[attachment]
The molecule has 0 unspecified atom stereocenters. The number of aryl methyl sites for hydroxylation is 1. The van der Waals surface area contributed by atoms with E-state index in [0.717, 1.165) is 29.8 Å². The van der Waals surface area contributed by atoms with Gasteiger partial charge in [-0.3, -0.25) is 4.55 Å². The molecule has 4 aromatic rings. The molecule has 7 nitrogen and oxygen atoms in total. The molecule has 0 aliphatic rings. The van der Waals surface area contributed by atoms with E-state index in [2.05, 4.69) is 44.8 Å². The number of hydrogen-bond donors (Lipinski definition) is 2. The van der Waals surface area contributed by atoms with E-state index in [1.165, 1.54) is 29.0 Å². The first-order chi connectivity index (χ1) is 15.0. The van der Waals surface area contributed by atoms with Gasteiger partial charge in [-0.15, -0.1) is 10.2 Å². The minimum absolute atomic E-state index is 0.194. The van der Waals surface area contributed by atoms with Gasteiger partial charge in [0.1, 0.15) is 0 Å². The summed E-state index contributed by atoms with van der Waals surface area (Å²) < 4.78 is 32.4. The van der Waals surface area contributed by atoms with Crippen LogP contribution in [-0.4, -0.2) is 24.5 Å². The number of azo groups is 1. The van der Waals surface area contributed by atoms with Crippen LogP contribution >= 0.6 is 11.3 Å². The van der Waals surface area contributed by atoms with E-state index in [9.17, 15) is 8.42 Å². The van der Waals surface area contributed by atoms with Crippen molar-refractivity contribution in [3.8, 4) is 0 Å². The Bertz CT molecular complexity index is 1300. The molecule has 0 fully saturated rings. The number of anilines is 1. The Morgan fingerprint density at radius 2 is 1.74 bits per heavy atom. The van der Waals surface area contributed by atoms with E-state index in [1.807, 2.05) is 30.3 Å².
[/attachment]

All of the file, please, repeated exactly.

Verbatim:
The molecule has 0 unspecified atom stereocenters. The number of aryl methyl sites for hydroxylation is 1. The van der Waals surface area contributed by atoms with E-state index in [0.717, 1.165) is 29.8 Å². The van der Waals surface area contributed by atoms with Gasteiger partial charge in [-0.3, -0.25) is 4.55 Å². The molecule has 4 aromatic rings. The molecule has 7 nitrogen and oxygen atoms in total. The molecule has 0 aliphatic rings. The van der Waals surface area contributed by atoms with E-state index in [2.05, 4.69) is 44.8 Å². The number of hydrogen-bond donors (Lipinski definition) is 2. The van der Waals surface area contributed by atoms with E-state index in [1.165, 1.54) is 29.0 Å². The first-order chi connectivity index (χ1) is 15.0. The van der Waals surface area contributed by atoms with Gasteiger partial charge in [-0.15, -0.1) is 10.2 Å². The minimum absolute atomic E-state index is 0.194. The van der Waals surface area contributed by atoms with Gasteiger partial charge in [0.1, 0.15) is 0 Å². The summed E-state index contributed by atoms with van der Waals surface area (Å²) < 4.78 is 32.4. The van der Waals surface area contributed by atoms with Crippen LogP contribution in [-0.4, -0.2) is 24.5 Å². The number of azo groups is 1. The van der Waals surface area contributed by atoms with Crippen LogP contribution >= 0.6 is 11.3 Å². The van der Waals surface area contributed by atoms with E-state index in [9.17, 15) is 8.42 Å². The van der Waals surface area contributed by atoms with Crippen molar-refractivity contribution in [3.8, 4) is 0 Å². The Bertz CT molecular complexity index is 1300. The molecule has 0 fully saturated rings. The number of anilines is 1. The Morgan fingerprint density at radius 2 is 1.74 bits per heavy atom. The van der Waals surface area contributed by atoms with E-state index in [1.807, 2.05) is 30.3 Å².